Once you start woodturning you rather quickly find out that if you buy wood from commercial sources to feed your woodturning addiction that the cost for wood from those sources is really expensive. A standardized woodturning blank from commercial sources generally is about 6″ to 8″ square, and about 2″ to 3″ thick. Cost of a typical blank can run from $10 or so at the low end up to $75 or even more depending on the species of wood. And as the size gets larger, the price goes up dramatically.
But there is a lot of free wood out there if you can be bothered to go look for it. Like that piece in the photo up there.
Now I have to admit that I completely forgot had this stuff laying around until MrsGF and I found these slabs laying around in the garage when we were cleaning it out this fall. A friend of a friend had cut down some black walnut trees on his property years ago and had them milled into lumber by a portable sawmill. When cutting logs into lumber you end up with these slabs where the bark was sliced off and generally there isn’t much you can do with them except turn them into mulch or firewood. But this was black walnut, which is ridiculously expensive, really nice, and some of the slabs were thick enough in places that I thought I could use them for something so I snagged some of them and stuck them in the garage and immediately forgot about them for something like six years until we stumbled across them a month or so ago.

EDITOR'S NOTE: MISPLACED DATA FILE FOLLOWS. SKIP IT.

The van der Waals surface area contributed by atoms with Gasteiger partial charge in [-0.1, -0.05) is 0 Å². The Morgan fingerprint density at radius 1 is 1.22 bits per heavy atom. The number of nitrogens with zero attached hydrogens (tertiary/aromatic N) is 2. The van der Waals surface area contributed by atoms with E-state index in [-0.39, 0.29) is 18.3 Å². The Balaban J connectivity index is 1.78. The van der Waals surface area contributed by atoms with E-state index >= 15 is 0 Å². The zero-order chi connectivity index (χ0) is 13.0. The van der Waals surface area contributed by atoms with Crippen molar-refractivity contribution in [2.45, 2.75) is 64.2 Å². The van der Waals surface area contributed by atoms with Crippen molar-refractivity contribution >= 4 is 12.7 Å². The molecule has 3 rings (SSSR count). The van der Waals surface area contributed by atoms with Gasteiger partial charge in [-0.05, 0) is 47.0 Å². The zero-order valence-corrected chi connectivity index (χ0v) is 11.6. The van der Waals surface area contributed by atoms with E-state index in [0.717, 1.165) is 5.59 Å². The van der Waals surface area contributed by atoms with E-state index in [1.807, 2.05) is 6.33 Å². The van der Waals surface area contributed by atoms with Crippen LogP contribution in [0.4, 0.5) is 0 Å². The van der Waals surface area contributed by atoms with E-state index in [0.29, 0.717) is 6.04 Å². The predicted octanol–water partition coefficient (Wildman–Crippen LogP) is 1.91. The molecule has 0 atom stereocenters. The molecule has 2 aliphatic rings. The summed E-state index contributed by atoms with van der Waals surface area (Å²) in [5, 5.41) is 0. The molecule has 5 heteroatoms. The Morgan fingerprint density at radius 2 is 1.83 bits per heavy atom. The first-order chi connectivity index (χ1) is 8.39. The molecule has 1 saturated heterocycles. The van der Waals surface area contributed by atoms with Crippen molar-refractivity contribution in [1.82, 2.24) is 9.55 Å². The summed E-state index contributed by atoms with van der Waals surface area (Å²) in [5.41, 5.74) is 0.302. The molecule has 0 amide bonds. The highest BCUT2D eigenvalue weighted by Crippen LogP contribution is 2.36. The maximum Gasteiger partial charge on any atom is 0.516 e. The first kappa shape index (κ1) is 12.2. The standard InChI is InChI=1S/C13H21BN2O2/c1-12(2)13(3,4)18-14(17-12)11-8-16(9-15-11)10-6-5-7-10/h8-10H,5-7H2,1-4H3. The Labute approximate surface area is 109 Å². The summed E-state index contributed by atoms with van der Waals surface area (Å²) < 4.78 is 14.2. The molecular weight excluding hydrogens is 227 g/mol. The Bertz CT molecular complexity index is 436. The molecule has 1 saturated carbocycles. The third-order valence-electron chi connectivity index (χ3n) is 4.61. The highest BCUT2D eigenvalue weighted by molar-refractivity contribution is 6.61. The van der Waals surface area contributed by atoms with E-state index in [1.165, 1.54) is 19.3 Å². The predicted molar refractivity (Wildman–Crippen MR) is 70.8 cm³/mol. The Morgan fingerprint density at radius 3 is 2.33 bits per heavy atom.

We now have the time and ambition to finally get around to doing something with this stuff. At least one of the slabs is thick enough, wide enough and long enough to perhaps turn into a garden bench. But a lot of it didn’t look too promising until I thought hey, can I make bowls out of some of this stuff. So I cut it up into manageable sizes with the chainsaw, carried some of it down into the shop and started to experiment with the stuff and the first experiment turned out looking like this.
Not bad for a piece of free wood, I thought.
If you look around you can find free wood just about everywhere. On any given day I can drive around the towns around here and find people trimming or cutting down trees, and most of that wood is going to end up either being chipped for mulch or composted. Most people won’t mind at all if you ask nicely to take a few bits of it.
Wood shows up all the time at my town’s compost site from people who’ve cut down or trimmed trees. They are only supposed to be dropping off easily chipped brush down there, but a lot of people can’t seem to be able to read the signs and we regularly end up with large branches and even tree trunks being dumped down there. You might have seen me down there with my little battery chain saw whacking off bits and pieces that might be useful, along with the locals who burn wood for heat.